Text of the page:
A student's tendency to use the snooze button isn’t the main issue; there’s a lack of planning on their part that makes the morning routine more frantic than it needs to be. If it's wardrobe indecision that's driving the morning crush, we might even suggest enlisting the help of Snapchat for this (bear with us, here). Each night, the student could pick out three potential outfits and Snap them to friends. Whichever gets the votes goes right to the on-deck area for the morning. Students can also set up daily alerts for 8:30 pm the night before that walk them through a checklist of items they need to pack up: lunch, homework folder, planner, textbooks, and gym clothes. This way, they can get to school with homework in hand and a lot less stress.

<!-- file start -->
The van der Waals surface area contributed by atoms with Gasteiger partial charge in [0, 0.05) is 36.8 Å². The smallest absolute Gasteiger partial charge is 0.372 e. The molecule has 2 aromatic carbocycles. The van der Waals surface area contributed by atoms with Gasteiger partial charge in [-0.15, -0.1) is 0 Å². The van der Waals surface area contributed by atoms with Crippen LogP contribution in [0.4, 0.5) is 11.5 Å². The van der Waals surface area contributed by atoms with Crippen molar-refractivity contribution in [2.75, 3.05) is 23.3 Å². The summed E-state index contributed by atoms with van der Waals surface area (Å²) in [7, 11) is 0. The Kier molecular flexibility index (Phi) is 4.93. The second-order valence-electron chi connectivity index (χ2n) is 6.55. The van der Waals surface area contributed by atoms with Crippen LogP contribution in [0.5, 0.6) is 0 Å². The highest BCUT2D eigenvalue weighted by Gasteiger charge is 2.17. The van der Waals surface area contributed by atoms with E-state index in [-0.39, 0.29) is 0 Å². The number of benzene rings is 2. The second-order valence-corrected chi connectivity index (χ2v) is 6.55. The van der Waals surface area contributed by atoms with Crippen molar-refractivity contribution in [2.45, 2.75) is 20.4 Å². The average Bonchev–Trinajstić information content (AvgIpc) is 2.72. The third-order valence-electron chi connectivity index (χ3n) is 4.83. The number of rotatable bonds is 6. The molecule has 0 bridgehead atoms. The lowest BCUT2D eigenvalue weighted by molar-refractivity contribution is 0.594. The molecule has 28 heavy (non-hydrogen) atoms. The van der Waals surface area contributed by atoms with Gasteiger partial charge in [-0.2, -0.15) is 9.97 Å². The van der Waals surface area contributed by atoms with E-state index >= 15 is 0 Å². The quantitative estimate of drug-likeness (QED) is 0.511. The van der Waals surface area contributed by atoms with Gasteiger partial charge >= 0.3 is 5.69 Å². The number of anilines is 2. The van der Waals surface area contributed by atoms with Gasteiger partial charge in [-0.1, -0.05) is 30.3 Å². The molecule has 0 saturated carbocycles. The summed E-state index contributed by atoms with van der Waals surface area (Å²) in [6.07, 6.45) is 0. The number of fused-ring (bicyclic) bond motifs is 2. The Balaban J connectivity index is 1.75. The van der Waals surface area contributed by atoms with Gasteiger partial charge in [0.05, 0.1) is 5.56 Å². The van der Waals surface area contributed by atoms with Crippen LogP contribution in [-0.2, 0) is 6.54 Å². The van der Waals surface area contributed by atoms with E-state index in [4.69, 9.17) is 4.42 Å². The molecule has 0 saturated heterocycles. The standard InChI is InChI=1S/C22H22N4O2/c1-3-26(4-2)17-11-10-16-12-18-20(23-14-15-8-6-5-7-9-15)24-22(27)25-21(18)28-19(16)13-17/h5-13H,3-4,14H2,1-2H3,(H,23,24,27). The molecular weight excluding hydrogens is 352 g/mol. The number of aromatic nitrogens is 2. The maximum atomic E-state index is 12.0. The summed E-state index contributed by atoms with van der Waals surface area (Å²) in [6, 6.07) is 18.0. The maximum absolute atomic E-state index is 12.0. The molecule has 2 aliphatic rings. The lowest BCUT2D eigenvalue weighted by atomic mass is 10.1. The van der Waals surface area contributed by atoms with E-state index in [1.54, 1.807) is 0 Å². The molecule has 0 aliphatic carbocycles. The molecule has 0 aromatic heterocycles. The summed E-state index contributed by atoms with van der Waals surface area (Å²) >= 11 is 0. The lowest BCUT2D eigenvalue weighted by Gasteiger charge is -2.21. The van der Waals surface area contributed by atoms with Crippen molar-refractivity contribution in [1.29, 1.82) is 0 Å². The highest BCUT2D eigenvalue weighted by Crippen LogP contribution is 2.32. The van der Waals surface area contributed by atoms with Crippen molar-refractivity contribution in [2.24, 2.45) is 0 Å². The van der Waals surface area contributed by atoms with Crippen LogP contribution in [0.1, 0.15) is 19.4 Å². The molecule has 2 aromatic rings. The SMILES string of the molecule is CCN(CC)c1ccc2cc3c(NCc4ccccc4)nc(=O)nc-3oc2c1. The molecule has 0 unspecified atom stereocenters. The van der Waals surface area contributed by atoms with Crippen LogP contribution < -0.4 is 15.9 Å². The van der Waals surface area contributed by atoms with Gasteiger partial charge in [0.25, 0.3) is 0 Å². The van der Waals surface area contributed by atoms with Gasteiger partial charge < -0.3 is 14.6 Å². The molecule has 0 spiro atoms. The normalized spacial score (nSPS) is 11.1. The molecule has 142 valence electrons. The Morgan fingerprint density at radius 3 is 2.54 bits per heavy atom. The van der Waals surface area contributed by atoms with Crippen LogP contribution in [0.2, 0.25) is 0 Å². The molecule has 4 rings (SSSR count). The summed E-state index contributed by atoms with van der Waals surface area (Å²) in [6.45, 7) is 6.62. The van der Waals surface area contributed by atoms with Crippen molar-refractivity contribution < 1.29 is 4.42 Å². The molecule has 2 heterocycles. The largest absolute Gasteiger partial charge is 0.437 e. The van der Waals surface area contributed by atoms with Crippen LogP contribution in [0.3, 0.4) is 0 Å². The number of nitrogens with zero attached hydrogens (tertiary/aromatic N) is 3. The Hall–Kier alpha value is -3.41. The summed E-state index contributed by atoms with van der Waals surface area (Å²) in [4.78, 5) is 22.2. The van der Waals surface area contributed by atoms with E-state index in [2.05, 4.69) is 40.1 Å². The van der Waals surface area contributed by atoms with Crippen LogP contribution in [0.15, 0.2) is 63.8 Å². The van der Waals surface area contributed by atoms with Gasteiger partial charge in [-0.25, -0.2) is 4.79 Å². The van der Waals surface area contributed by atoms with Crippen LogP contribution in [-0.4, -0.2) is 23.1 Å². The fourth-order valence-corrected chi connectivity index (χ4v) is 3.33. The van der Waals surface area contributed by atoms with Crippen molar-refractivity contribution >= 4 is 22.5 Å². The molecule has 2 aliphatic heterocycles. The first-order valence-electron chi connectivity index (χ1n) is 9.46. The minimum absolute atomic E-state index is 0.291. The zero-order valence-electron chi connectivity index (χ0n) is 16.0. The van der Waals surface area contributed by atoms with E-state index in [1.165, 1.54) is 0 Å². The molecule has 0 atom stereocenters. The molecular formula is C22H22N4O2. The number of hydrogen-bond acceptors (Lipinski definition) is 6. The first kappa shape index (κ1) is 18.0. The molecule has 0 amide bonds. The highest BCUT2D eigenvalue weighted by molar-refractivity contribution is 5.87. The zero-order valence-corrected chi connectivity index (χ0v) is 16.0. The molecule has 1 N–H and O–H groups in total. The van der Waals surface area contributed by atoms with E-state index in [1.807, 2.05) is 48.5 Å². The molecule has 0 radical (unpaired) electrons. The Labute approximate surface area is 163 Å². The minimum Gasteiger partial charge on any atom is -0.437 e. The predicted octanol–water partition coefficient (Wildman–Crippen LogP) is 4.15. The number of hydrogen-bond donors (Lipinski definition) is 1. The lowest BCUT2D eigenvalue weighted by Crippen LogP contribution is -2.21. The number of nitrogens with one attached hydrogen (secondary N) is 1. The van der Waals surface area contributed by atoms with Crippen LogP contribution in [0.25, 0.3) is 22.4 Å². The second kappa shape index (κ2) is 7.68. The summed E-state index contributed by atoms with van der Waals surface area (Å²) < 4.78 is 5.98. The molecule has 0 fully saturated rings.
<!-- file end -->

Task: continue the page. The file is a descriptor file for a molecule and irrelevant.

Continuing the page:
When classes feel too boring

Although it’s tough to maintain your attention when a subject that you find uninteresting is presented in a dull manner, learning to do so is part of developing Executive Function skills. Students can’t change a teacher's voice or teaching style or the subject, but they can change what they do when they listen to it. That might start with posture. Sitting upright rather than slouched over can help students get more oxygen into their lungs to feel more alert. So might the way they take notes — by finding a method that works for them (jotting down keywords, diagramming concepts, connecting chemistry to other aspects of her life). Other students have success by challenging themselves to participate in class a given number of times or by popping a strong-tasting mint to boost alertness.